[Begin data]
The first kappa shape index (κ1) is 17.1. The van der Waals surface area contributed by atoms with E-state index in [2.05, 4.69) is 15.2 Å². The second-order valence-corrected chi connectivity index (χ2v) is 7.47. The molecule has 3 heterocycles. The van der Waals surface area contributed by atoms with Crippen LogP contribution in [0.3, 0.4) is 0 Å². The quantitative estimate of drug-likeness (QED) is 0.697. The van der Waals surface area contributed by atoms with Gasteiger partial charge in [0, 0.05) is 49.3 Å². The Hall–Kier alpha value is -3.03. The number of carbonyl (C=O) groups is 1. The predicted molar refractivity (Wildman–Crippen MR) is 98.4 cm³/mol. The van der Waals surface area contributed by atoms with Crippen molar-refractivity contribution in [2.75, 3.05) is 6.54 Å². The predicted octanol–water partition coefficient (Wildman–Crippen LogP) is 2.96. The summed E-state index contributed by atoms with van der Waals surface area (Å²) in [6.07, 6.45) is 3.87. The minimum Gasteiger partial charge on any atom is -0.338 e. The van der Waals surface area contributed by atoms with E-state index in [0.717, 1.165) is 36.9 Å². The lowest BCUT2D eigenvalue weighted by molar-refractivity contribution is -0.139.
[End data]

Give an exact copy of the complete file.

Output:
The first kappa shape index (κ1) is 17.1. The van der Waals surface area contributed by atoms with E-state index in [2.05, 4.69) is 15.2 Å². The second-order valence-corrected chi connectivity index (χ2v) is 7.47. The molecule has 3 heterocycles. The van der Waals surface area contributed by atoms with Crippen LogP contribution in [0.3, 0.4) is 0 Å². The quantitative estimate of drug-likeness (QED) is 0.697. The van der Waals surface area contributed by atoms with Gasteiger partial charge in [0, 0.05) is 49.3 Å². The Hall–Kier alpha value is -3.03. The number of carbonyl (C=O) groups is 1. The predicted molar refractivity (Wildman–Crippen MR) is 98.4 cm³/mol. The van der Waals surface area contributed by atoms with Crippen molar-refractivity contribution in [2.75, 3.05) is 6.54 Å². The predicted octanol–water partition coefficient (Wildman–Crippen LogP) is 2.96. The summed E-state index contributed by atoms with van der Waals surface area (Å²) in [6.07, 6.45) is 3.87. The minimum Gasteiger partial charge on any atom is -0.338 e. The van der Waals surface area contributed by atoms with E-state index in [0.717, 1.165) is 36.9 Å². The lowest BCUT2D eigenvalue weighted by molar-refractivity contribution is -0.139.